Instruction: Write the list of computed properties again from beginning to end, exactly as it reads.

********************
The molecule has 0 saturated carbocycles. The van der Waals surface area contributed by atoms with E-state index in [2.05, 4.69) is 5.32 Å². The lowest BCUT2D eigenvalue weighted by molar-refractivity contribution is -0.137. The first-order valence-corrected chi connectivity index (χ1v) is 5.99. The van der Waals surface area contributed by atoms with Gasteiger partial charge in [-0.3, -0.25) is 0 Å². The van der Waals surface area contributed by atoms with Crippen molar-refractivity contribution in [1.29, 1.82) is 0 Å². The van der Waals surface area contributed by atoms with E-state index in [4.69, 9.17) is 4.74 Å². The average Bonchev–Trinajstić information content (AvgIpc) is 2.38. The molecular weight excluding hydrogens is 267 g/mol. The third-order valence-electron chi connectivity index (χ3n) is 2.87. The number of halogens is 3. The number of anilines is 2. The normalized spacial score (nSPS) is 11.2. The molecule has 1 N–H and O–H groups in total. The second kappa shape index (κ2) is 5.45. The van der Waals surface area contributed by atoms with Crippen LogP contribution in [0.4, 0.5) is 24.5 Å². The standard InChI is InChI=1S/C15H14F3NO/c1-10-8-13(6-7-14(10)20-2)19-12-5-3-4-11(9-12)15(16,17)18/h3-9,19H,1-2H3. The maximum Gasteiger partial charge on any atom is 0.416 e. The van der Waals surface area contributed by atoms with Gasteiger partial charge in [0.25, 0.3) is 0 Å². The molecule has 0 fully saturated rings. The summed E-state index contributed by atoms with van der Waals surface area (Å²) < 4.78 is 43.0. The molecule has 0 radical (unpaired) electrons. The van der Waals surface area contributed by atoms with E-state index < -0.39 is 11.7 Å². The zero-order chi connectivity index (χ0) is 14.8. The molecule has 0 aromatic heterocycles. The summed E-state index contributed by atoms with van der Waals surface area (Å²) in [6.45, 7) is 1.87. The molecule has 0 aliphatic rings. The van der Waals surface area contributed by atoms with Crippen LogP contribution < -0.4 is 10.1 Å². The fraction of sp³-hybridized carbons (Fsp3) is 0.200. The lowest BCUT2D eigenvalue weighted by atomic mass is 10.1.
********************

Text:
The molecule has 0 saturated carbocycles. The van der Waals surface area contributed by atoms with E-state index in [2.05, 4.69) is 5.32 Å². The lowest BCUT2D eigenvalue weighted by molar-refractivity contribution is -0.137. The first-order valence-corrected chi connectivity index (χ1v) is 5.99. The van der Waals surface area contributed by atoms with Gasteiger partial charge in [-0.3, -0.25) is 0 Å². The van der Waals surface area contributed by atoms with Crippen molar-refractivity contribution in [1.29, 1.82) is 0 Å². The van der Waals surface area contributed by atoms with E-state index in [4.69, 9.17) is 4.74 Å². The average Bonchev–Trinajstić information content (AvgIpc) is 2.38. The molecular weight excluding hydrogens is 267 g/mol. The third-order valence-electron chi connectivity index (χ3n) is 2.87. The number of halogens is 3. The number of anilines is 2. The normalized spacial score (nSPS) is 11.2. The molecule has 1 N–H and O–H groups in total. The second kappa shape index (κ2) is 5.45. The van der Waals surface area contributed by atoms with Crippen LogP contribution in [0.4, 0.5) is 24.5 Å². The standard InChI is InChI=1S/C15H14F3NO/c1-10-8-13(6-7-14(10)20-2)19-12-5-3-4-11(9-12)15(16,17)18/h3-9,19H,1-2H3. The maximum Gasteiger partial charge on any atom is 0.416 e. The van der Waals surface area contributed by atoms with Gasteiger partial charge in [0.25, 0.3) is 0 Å². The molecule has 0 fully saturated rings. The summed E-state index contributed by atoms with van der Waals surface area (Å²) < 4.78 is 43.0. The molecule has 0 radical (unpaired) electrons. The van der Waals surface area contributed by atoms with E-state index < -0.39 is 11.7 Å². The zero-order chi connectivity index (χ0) is 14.8. The molecule has 0 aromatic heterocycles. The summed E-state index contributed by atoms with van der Waals surface area (Å²) in [6.45, 7) is 1.87. The molecule has 0 aliphatic rings. The van der Waals surface area contributed by atoms with Crippen LogP contribution < -0.4 is 10.1 Å². The fraction of sp³-hybridized carbons (Fsp3) is 0.200. The lowest BCUT2D eigenvalue weighted by atomic mass is 10.1.